Ostrom’s achievement effectively answers popular theories about the “tragedy of the commons,” which has been interpreted to mean that private property is the only means of protecting finite resources from ruin or depletion. She has documented in many places around the world how communities devise ways to govern the commons to assure its survival for their needs and future generations.

A classic example of this was her field research in a Swiss village where farmers tend private plots for crops but share a communal meadow to graze their cows. While this would appear a perfect model to prove the tragedy-of-the-commons theory, Ostrom discovered that in reality there were no problems with overgrazing. That is because of a common agreement among villagers that one is allowed to graze more cows on the meadow than they can care for over the winter—a rule that dates back to 1517. Ostrom has documented similar effective examples of “governing the commons” in her research in Kenya, Guatemala, Nepal, Turkey, and Los Angeles.

Based on her extensive work, Ostrom offers eight principles for how commons can be governed sustainably and equitably in a community.

The eight principles are anchored on principles of concern and nurturance, or love, which in turn results in long-term optimized use of natural resources that then becomes the foundation of the local economy.

The English word “economics” is from the Greek word “oikonomos” which meant the “management of the household”. And the Chinese knew that if the household was secure, progressive, healthy and productive, then the village would be just fine, and if the villages were doing well, then the town would do well, and if the towns were all doing well then the province and regions and the whole country would be doing fabulous. The global order would be peaceful and progressive when countries are peaceful and progressive with one not trying to over-extract from another to the point of hurting the other.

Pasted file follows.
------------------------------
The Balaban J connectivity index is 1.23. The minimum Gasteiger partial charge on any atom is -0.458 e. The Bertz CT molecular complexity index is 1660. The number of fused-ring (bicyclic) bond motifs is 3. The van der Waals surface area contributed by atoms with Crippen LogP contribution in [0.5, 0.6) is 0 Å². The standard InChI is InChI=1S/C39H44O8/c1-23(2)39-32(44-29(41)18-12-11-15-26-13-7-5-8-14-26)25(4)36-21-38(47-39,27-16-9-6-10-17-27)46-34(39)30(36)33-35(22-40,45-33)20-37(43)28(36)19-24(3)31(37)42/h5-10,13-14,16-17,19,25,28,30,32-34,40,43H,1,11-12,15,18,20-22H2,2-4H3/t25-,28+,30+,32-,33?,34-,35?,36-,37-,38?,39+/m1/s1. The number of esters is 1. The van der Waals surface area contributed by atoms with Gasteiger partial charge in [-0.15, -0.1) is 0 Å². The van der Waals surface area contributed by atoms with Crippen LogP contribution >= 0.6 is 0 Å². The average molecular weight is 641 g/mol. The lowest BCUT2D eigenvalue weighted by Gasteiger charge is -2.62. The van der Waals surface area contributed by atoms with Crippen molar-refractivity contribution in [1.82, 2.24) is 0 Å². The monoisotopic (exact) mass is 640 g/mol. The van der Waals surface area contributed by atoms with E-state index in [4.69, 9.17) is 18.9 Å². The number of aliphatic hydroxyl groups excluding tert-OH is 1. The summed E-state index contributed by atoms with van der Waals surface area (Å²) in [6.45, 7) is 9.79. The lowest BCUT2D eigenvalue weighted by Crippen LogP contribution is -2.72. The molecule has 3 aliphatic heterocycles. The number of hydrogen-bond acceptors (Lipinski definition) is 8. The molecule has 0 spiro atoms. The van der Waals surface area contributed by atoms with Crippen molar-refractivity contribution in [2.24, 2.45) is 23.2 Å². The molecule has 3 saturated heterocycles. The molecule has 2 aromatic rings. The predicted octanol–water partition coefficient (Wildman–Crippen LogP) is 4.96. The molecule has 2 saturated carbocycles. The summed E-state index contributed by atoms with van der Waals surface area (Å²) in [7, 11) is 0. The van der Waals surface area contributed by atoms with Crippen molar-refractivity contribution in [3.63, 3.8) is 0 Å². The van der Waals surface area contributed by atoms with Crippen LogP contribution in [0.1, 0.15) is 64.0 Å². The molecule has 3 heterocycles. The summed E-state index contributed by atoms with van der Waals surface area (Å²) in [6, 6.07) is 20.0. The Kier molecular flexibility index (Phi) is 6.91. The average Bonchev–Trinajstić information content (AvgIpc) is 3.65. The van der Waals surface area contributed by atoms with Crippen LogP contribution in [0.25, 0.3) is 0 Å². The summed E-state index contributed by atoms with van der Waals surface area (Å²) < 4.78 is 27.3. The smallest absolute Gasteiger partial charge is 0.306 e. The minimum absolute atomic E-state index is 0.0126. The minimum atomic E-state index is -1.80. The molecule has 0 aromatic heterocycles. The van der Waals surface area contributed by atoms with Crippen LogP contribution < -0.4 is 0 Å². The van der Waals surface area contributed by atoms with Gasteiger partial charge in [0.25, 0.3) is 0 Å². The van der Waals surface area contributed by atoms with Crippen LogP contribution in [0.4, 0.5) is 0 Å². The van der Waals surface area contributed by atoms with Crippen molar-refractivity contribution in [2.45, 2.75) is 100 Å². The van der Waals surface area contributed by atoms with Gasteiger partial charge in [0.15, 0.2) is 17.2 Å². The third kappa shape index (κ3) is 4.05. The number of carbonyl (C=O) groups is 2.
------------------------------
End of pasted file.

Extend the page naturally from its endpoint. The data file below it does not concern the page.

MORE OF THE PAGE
What can we make of the unraveling of the global economic order created after World War II and has resulted in unbearable inequality and negation of whole peoples that we are now gripped by the hate of terrorism and failed politics? Indeed, to me it means we need to put love back as the foundation of the economy and future columns will look at how that might happen.
Published in Commentaries
Wednesday, 26 April 2017 11:32

Fiscal functions in federal system

THE GOVERNMENT, in general, maintains three main functions: stabilization, distribution, and allocation. Musgrave’s theory of public finance delineates the functions that will be assigned to federal government, to state government and local governments. The distribution and allocation functions of the states and local government are guided by the principle of efficiency and resource effectiveness; stabilization as an incumbent function of the federal government is rationalized by virtue of economies of scale.

The stabilization function is assigned to the federal government in maintaining stable aggregate demand, fiscal policies and sustaining stable prices. It is highly effective when carried by the federal government because competition of tiers of government is not possible in the stabilization function; instead it discourages differentiation of income levels across territories.

The distribution function is aimed at achieving the ethical notions of appropriate treatment of equals as equal. This function largely refers to tax assignments and transfer programs to achieve level of economic efficiency where desirable household incomes are maintained. Again, the aim is to ensure equal treatment of the equals. To this, the federal government takes care of this function.

The allocation function is handled by the state and local government. The government in the local tiers fills the gap within juridical territories where the market would fail. The production of public goods such as infrastructures, social services, health and education are provided because the state and local governments know better the demands of their citizens more than the ability of the federal government. The primacy of the state government in the allocation function is borne by the proximity principle. Rationally, the proximity of the government is the best barometer in deciding what public goods is demanded.